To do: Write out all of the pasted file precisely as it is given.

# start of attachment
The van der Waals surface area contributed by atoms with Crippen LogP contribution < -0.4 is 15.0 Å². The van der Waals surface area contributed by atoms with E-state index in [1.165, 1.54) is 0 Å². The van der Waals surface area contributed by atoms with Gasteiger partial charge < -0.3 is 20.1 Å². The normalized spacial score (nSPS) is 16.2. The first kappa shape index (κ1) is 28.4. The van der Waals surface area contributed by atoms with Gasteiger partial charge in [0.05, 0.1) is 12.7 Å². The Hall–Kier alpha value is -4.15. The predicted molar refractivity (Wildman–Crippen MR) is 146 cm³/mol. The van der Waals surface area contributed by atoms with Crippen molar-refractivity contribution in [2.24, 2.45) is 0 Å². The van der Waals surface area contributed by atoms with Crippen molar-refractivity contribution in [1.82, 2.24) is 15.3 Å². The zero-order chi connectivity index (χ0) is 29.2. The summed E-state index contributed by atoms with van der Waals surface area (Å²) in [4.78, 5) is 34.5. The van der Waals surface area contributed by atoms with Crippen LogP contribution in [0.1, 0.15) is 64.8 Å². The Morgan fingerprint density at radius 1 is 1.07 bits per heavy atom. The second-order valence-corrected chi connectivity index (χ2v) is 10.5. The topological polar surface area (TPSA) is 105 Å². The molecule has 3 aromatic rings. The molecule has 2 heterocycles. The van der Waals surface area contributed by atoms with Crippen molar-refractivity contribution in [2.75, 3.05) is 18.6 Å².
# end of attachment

The van der Waals surface area contributed by atoms with Crippen LogP contribution < -0.4 is 15.0 Å². The van der Waals surface area contributed by atoms with E-state index in [1.165, 1.54) is 0 Å². The van der Waals surface area contributed by atoms with Gasteiger partial charge < -0.3 is 20.1 Å². The normalized spacial score (nSPS) is 16.2. The first kappa shape index (κ1) is 28.4. The van der Waals surface area contributed by atoms with Gasteiger partial charge in [0.05, 0.1) is 12.7 Å². The Hall–Kier alpha value is -4.15. The predicted molar refractivity (Wildman–Crippen MR) is 146 cm³/mol. The van der Waals surface area contributed by atoms with Crippen molar-refractivity contribution in [2.24, 2.45) is 0 Å². The van der Waals surface area contributed by atoms with Crippen molar-refractivity contribution in [1.82, 2.24) is 15.3 Å². The zero-order chi connectivity index (χ0) is 29.2. The summed E-state index contributed by atoms with van der Waals surface area (Å²) in [4.78, 5) is 34.5. The van der Waals surface area contributed by atoms with Crippen LogP contribution in [0.1, 0.15) is 64.8 Å². The Morgan fingerprint density at radius 1 is 1.07 bits per heavy atom. The second-order valence-corrected chi connectivity index (χ2v) is 10.5. The topological polar surface area (TPSA) is 105 Å². The molecule has 3 aromatic rings. The molecule has 2 heterocycles. The van der Waals surface area contributed by atoms with Crippen molar-refractivity contribution in [2.75, 3.05) is 18.6 Å².